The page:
With European elections coming up in May 2019, you probably want to know how the European Union impacts your daily life, before you think about voting. In the latest in a series of posts on what Europe does for you, your family, your business and your wellbeing, we look at what Europe does for mothers.
Despite progress on gender equality, mothers are generally still the primary carers in the family. If they have young children, they are more likely to be unemployed than women without children, while the opposite is true for men. The EU is committed to gender equality and aims to narrow this gap. It also aims to improve leave provisions for both parents, so that they are better able to combine work and private life.
Thanks to EU law, all EU countries have common minimum standards for maternity leave: minimum 14 weeks, two of which are mandatory, paid at least as much as sick pay. Pregnant and breastfeeding workers are also entitled to protection against working conditions that would jeopardise their health and that of their babies, and against dismissal from the beginning of pregnancy to the end of their maternity leave. Each parent is entitled to at least 4 months’ parental leave. One month of this is in principle non-transferrable, with the aim of encouraging uptake by fathers. Under EU law, the rights to protection from discrimination and job security also apply to parental leave, meaning that mothers are entitled to return to the same or equivalent job when the leave ends. Before all these changes, some countries did not satisfy EU standards and had to improve their legislation.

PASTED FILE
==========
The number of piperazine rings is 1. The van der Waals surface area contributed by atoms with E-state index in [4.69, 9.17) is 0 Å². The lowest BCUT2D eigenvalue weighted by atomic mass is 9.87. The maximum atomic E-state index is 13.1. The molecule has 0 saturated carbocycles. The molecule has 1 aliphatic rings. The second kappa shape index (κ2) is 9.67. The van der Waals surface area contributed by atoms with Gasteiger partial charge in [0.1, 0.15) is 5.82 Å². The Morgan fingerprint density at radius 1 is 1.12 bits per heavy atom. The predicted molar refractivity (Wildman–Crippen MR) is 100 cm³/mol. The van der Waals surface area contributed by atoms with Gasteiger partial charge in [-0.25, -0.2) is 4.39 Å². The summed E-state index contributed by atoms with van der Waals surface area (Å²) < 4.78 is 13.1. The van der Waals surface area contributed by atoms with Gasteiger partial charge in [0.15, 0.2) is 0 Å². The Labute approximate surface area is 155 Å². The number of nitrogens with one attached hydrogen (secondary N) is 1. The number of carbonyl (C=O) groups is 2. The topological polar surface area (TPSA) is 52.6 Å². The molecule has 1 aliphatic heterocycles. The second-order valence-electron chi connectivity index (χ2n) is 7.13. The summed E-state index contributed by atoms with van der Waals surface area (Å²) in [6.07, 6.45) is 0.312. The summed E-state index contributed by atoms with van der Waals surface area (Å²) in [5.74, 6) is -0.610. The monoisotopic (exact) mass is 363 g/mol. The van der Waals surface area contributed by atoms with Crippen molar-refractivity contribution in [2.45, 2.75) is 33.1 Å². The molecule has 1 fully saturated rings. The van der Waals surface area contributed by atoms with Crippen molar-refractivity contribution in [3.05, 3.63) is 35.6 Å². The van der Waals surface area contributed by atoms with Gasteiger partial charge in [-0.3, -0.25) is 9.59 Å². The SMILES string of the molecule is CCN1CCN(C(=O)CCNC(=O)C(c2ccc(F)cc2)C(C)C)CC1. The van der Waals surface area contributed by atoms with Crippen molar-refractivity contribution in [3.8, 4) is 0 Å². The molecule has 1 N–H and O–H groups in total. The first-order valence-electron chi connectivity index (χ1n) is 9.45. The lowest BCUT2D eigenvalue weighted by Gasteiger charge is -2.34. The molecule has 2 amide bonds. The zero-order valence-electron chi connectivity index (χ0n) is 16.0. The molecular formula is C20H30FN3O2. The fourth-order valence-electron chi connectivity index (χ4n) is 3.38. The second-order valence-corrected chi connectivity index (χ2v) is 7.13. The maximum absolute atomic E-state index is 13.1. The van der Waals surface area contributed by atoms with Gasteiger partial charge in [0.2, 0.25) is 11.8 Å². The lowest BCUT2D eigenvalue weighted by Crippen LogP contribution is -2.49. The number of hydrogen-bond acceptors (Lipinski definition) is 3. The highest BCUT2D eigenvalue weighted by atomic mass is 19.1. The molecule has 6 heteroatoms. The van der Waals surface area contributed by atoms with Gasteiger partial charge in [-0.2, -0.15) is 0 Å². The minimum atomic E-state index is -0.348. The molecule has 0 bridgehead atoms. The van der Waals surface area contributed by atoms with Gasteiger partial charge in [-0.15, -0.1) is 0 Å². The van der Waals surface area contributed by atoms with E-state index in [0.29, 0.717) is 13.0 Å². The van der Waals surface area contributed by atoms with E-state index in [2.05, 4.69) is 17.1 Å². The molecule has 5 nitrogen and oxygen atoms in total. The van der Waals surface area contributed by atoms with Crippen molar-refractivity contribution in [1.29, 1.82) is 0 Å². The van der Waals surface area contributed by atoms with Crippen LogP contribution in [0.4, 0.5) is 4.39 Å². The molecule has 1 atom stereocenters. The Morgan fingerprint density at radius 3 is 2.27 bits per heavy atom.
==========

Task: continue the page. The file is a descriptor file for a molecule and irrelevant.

The EU is now working on improving the status of mothers through new rules and enforcement of the existing ones on leave, especially regarding protection against dismissal. It is also encouraging countries to improve the accessibility and quality of early childhood education and care systems.
- EPRS publication on Maternity, paternity and parental leave in the EU, http://www.europarl.europa.eu/RegData/etudes/BRIE/2017/599323/EPRS_BRI(2017)599323_EN.pdf
- European Commission’s Directorate General for Justice website, https://ec.europa.eu/info/strategy/justice-and-fundamental-rights/discrimination/gender-equality/equal-economic-independence_en
- European Commission’s Directorate General for Employment, Social Affairs and Inclusion website, http://ec.europa.eu/social/main.jsp?catId=1311&langId=en